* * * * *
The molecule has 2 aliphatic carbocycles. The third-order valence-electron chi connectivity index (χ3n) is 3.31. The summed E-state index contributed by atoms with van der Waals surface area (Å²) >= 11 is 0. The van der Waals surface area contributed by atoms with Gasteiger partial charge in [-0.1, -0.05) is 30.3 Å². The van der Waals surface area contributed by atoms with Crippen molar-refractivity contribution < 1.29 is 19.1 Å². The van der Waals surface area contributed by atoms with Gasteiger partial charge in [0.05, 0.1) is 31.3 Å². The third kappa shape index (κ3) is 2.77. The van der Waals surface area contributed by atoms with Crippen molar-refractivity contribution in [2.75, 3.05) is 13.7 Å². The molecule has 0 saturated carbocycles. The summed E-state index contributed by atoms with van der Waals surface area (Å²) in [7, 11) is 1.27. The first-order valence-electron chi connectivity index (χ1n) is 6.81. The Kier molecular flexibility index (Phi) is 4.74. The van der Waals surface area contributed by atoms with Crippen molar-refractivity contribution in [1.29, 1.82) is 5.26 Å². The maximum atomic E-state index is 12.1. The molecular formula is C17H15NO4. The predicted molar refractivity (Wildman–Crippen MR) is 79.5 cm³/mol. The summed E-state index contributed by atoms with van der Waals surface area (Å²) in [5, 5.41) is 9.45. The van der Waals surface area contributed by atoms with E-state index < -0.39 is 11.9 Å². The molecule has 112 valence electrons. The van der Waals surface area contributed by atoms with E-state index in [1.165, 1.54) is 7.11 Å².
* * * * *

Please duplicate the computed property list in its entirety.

The molecule has 2 aliphatic carbocycles. The third-order valence-electron chi connectivity index (χ3n) is 3.31. The summed E-state index contributed by atoms with van der Waals surface area (Å²) >= 11 is 0. The van der Waals surface area contributed by atoms with Gasteiger partial charge in [-0.1, -0.05) is 30.3 Å². The van der Waals surface area contributed by atoms with Crippen molar-refractivity contribution < 1.29 is 19.1 Å². The van der Waals surface area contributed by atoms with Gasteiger partial charge in [0.05, 0.1) is 31.3 Å². The third kappa shape index (κ3) is 2.77. The van der Waals surface area contributed by atoms with Crippen molar-refractivity contribution in [2.75, 3.05) is 13.7 Å². The molecule has 0 saturated carbocycles. The summed E-state index contributed by atoms with van der Waals surface area (Å²) in [7, 11) is 1.27. The first-order valence-electron chi connectivity index (χ1n) is 6.81. The Kier molecular flexibility index (Phi) is 4.74. The van der Waals surface area contributed by atoms with Crippen molar-refractivity contribution in [1.29, 1.82) is 5.26 Å². The maximum atomic E-state index is 12.1. The molecular formula is C17H15NO4. The predicted molar refractivity (Wildman–Crippen MR) is 79.5 cm³/mol. The summed E-state index contributed by atoms with van der Waals surface area (Å²) in [5, 5.41) is 9.45. The van der Waals surface area contributed by atoms with E-state index < -0.39 is 11.9 Å². The molecule has 112 valence electrons. The van der Waals surface area contributed by atoms with E-state index in [1.165, 1.54) is 7.11 Å².